Stress Getting in the Way of Sleep? New Research Might Have the Answer

Stress Getting in the Way of Sleep? New Research Might Have the Answer

Some days have teeth. They’re the ones that push and pull and bite, and ask more of us than we have to give. A little bit of stress can be a good thing, nurturing resourcefulness and resilience, but when stress lasts for too long it can do damage.

One of the ways it does this is by interfering with sleep and stealing the healing, restorative pillow time that is essential for strong physical and mental health. New research has found something that can help.

The research, published in the journal, Frontiers in Behavioral Neuroscience, found that a regular intake of prebiotics can protect against the effects of stress, and restore healthy sleep patterns after a stressful event.

Prebiotics are different to probiotics and we need both for good physical and mental health. Both help the growth of healthy bacteria in the gut, but they work in different ways. Probiotics are living good bacteria that are important for a happy gut. They are found in cultured or fermented foods including yoghurt, sauerkraut, miso and kombucha. Prebiotics are food for probiotics. They are the non-living ingredients that feed the good bacteria and help them to flourish. Prebiotics are found in non-digestible plant fibres such as legumes, asparagus and oats, chicory, onions, leeks, garlic, Jerusalem artichokes.  

The connection between gut health and mental health has been well established. Inside our gut, in the intricately folded tissue that lines the gastrointestinal tract are 200-600 million neurons. This is affectionately referred to as ‘the brain in our gut’ or our ‘second brain’, and it plays a vital role in our mental health. It communicates back and forth with our main brain, directly influencing many aspects of our well-being, including stress, anxiety and sadness, as well as memory, decision-making and learning. 

While there has been plenty of attention on the importance of probiotics for mental health, there has been less on the role of prebiotics.

About the research.

The research was conducted with rats, but stay with me – rats and mice are often used in experiments because of their biological and physiological similarity to humans. In the study, the rats were divided into two groups. One group received a prebiotic diet for several weeks before they were exposed to stress. The other group did not receive the prebiotic-enriched diet before the stress exposure.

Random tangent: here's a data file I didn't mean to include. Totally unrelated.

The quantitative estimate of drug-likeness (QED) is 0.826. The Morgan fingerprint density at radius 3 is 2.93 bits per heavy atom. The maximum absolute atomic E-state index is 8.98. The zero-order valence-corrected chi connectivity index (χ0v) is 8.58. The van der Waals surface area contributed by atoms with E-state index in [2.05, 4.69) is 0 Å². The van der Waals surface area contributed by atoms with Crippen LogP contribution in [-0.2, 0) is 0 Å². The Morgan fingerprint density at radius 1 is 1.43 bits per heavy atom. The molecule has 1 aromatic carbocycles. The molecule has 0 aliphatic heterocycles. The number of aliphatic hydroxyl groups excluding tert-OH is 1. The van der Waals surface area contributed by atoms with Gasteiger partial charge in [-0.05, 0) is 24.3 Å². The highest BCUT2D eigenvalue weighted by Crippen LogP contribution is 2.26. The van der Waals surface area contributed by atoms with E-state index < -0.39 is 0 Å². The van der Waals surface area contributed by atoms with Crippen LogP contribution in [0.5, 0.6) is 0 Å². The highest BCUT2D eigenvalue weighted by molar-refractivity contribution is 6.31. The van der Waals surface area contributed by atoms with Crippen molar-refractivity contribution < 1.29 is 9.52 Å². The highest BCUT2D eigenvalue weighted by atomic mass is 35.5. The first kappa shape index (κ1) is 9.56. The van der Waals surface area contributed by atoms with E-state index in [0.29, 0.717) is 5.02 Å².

‘Acute stress can disrupt the gut microbiome and we wanted to test if a diet rich in prebiotics would increase beneficial bacteria as well as protect gut microbes from stress-induced disruptions. We also wanted to look at the effects of prebiotics on the recovery of normal sleep patterns, since they tend to be disrupted after stressful events.’ – Dr Agnieszka Mika, postdoctoral fellow and one of the authors of the study.

The stress that the rats were exposed to was equivalent in intensity to something like a car accident or a death of a loved one for humans.

The rats that were given the prebiotic diet did not show stress-induced changes in their gut mictrobiota. Their sleep patterns were also restored to normal sooner than the mice that did not receive the prebiotic diet.

We know the importance of keeping our stress levels in check, but at many times in our lives, stress will be unavoidable. Including prebiotics (as well as probiotics) in our diets might be a way to look after ourselves, and minimise the intrusion stress into our sleep and our daily lives. 

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Adolescence is all about the transition from childhood to adulthood. It can be a confusing time for everyone - not just for our teens but also for the adults who love them. 

Too often, the line between childhood and adulthood can be a blurry one. The expectations of adulthood can come charging at them, but without the freedoms, confidence, or capabilities that adulthood brings. They can feel with such depth and intensity, but without the adult wisdom or experience to make sense of those feelings. 

They’ll be okay, but it might feel wobbly for a while. In the meantime they will look to us for signs of safety and certainty. This doesn’t mean certainty that everything will always be okay - it won’t be - but certainty that they’ll get through, certainty that they are extraordinary, and needed, and that their will be a space and a place in the world that only they can fill.